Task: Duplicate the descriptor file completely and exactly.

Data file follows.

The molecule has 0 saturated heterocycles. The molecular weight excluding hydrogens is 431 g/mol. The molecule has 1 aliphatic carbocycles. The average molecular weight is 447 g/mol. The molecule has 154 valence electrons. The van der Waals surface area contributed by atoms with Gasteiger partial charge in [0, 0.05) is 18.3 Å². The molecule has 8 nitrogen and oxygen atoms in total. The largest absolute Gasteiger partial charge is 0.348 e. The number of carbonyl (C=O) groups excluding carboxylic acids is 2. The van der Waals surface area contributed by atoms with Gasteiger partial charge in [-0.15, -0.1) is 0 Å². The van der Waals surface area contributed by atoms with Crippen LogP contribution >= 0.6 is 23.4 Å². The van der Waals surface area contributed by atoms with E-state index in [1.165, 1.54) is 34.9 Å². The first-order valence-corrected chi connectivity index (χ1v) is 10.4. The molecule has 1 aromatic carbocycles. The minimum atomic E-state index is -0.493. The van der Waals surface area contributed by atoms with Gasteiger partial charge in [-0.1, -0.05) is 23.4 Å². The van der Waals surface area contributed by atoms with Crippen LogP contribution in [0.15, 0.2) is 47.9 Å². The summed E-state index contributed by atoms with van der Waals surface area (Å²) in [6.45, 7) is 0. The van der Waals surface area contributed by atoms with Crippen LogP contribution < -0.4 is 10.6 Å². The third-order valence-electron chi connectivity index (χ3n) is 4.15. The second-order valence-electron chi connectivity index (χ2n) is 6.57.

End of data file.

The molecule has 0 saturated heterocycles. The molecular weight excluding hydrogens is 431 g/mol. The molecule has 1 aliphatic carbocycles. The average molecular weight is 447 g/mol. The molecule has 154 valence electrons. The van der Waals surface area contributed by atoms with Gasteiger partial charge in [0, 0.05) is 18.3 Å². The molecule has 8 nitrogen and oxygen atoms in total. The largest absolute Gasteiger partial charge is 0.348 e. The number of carbonyl (C=O) groups excluding carboxylic acids is 2. The van der Waals surface area contributed by atoms with Gasteiger partial charge in [-0.15, -0.1) is 0 Å². The van der Waals surface area contributed by atoms with Crippen LogP contribution >= 0.6 is 23.4 Å². The van der Waals surface area contributed by atoms with E-state index in [1.165, 1.54) is 34.9 Å². The first-order valence-corrected chi connectivity index (χ1v) is 10.4. The molecule has 1 aromatic carbocycles. The minimum atomic E-state index is -0.493. The van der Waals surface area contributed by atoms with Gasteiger partial charge in [-0.1, -0.05) is 23.4 Å². The van der Waals surface area contributed by atoms with Crippen LogP contribution in [0.15, 0.2) is 47.9 Å². The summed E-state index contributed by atoms with van der Waals surface area (Å²) in [6.45, 7) is 0. The van der Waals surface area contributed by atoms with Crippen LogP contribution < -0.4 is 10.6 Å². The third-order valence-electron chi connectivity index (χ3n) is 4.15. The second-order valence-electron chi connectivity index (χ2n) is 6.57.